The student media organization of California State University Northridge

Daily Sundial

The student media organization of California State University Northridge

Daily Sundial

The student media organization of California State University Northridge

Daily Sundial

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Everclear’s ‘Vegas Years’ surprises listeners with covers

Cover albums are a very difficult thing to pull off. It is said that the key to achievement with a cover record is to make the songs of others sound like your own.

Even with a formidable amount of popularity and a well defined fan base, there is always the possibility that a cover album will make or break the future of the band.

Everclear is a band that has gone through a succession of changes over the past decade, some bad and some good. But after a decade of making and adapting a sound all their own, I would be willing to say that this is a cover record that was not only welcomed but necessary.

A mixture of live and previously unrecorded material, “The Vegas Years” is the sound of a band that has come a long way from their time honored beginnings.

Many bands make cover albums to proclaim and make known the musical influences and artists that affected their early music making abilities. Everclear took the opportunity with “The Vegas Years” to do just that.

With a band like Everclear, and their distinct sound, one might be inclined to think that the covered artists would encumber only a small niche of alternative music; however this is not the case.

From Woodie Guthrie to The Go-Go’s, from Neil Young to Tom Petty; Everclear covers a slew of varying genres and artists that expose the band as both true lovers and makers of music.

The highlights of the album are the covering of older and lesser known tracks.

Of course there are many tracks on this album that many listeners of generation X would most likely recognize due to their preceeding decade-based popularity, such as “Rich Girl” by Hall ‘ Oats or even Cheap Trick’s “Southern Girl.”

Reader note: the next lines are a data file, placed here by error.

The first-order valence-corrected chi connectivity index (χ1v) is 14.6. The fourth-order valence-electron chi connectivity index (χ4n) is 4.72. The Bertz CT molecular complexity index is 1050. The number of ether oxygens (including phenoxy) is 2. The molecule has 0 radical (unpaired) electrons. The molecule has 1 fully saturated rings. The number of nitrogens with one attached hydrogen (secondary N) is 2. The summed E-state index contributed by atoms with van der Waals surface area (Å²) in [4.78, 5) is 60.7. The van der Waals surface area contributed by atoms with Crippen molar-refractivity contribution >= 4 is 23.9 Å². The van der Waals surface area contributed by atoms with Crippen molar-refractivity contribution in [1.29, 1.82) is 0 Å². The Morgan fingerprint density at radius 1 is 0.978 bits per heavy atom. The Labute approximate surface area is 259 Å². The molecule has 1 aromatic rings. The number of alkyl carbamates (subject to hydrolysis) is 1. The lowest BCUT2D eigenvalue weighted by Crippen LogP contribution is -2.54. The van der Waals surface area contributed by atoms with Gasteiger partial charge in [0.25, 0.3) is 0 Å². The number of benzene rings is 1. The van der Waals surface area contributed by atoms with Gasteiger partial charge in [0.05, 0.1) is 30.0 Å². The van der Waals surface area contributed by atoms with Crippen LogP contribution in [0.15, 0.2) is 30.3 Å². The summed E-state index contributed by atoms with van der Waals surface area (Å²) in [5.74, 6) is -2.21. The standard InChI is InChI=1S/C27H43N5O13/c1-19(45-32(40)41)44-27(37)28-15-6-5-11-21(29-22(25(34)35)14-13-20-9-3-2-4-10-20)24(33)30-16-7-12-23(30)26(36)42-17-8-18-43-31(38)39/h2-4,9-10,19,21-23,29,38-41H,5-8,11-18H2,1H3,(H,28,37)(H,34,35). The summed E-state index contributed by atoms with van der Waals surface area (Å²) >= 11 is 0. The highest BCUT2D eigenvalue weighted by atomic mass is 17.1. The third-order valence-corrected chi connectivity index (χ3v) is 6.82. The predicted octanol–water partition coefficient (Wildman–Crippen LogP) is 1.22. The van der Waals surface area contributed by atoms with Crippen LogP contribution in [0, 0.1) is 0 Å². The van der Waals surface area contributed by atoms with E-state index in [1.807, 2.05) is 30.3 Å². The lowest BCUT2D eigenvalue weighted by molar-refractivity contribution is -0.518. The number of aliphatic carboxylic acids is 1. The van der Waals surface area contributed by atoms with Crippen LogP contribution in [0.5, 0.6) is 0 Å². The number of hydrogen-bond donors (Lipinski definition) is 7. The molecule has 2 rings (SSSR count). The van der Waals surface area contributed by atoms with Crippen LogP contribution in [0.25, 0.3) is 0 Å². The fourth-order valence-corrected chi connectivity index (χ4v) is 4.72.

For a contemporary band that is as well known as Everclear, to cover songs from a whole other era of music is meaningful in-and-of-itself. To cover a song such as “This Land Is Your Land” by depression-era folk hero Woodie Guthrie gives a younger generation the ability to appreciate a song that might have been forgotten otherwise.

Also, being able to cover songs like Tom Petty’s “American Girl” and give live vivacity to Tommy Tutone’s “867-5309(Jenny)” with their own staccato guitar driven vigor gives a whole new musical connotation to each song, respectively.

The point of a cover album in this listeners mind is to give the audience a glimpse into the inspirational spirit of the artist themselves.

As in history, it is important to know where we were in order to know where we are going. To try and properly conceptualize an artist whom you personally love and appreciate, it is important to know where they were coming from as makers of art.

A cover record is an inside look into the motivational impetus of the musicians you admire and listen to. There have been cover albums of great success and accomplishment and also cover albums that have made listeners regret giving so much respect to certain bands.

Certain bands that have successfully given the listeners the opportunity to see into their musical souls include artists such as Cat Power with her album aptly titled “The Covers Record” and Rage Against the Machine with their 2000 release “Renegades.”

The veritable triumph of the Everclear’s “The Vegas Years” lies in the fact that it is indeed an album that perfectly complements the purposeful nature that a cover record can embody. If you like Everclear and you care about why they play the music they play, then do yourself a favor and buy this album.

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